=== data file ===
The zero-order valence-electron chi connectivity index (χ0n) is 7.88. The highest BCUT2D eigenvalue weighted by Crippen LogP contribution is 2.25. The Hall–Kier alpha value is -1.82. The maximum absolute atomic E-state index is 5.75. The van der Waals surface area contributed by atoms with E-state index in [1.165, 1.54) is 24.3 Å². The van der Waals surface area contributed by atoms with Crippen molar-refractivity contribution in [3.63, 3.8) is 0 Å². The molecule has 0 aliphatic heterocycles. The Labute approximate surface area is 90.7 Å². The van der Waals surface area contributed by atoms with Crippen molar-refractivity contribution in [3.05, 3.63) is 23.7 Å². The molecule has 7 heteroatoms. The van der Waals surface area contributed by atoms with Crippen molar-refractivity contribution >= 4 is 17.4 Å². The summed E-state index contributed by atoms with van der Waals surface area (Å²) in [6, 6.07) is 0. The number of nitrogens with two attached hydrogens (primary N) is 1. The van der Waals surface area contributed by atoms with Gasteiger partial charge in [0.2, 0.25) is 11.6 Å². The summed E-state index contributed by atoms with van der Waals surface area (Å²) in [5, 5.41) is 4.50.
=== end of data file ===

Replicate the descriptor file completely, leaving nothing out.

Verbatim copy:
The zero-order valence-electron chi connectivity index (χ0n) is 7.88. The highest BCUT2D eigenvalue weighted by Crippen LogP contribution is 2.25. The Hall–Kier alpha value is -1.82. The maximum absolute atomic E-state index is 5.75. The van der Waals surface area contributed by atoms with E-state index in [1.165, 1.54) is 24.3 Å². The van der Waals surface area contributed by atoms with Crippen molar-refractivity contribution in [3.63, 3.8) is 0 Å². The molecule has 0 aliphatic heterocycles. The Labute approximate surface area is 90.7 Å². The van der Waals surface area contributed by atoms with Crippen molar-refractivity contribution in [3.05, 3.63) is 23.7 Å². The molecule has 7 heteroatoms. The van der Waals surface area contributed by atoms with Crippen molar-refractivity contribution >= 4 is 17.4 Å². The summed E-state index contributed by atoms with van der Waals surface area (Å²) in [6, 6.07) is 0. The number of nitrogens with two attached hydrogens (primary N) is 1. The van der Waals surface area contributed by atoms with Gasteiger partial charge in [0.2, 0.25) is 11.6 Å². The summed E-state index contributed by atoms with van der Waals surface area (Å²) in [5, 5.41) is 4.50.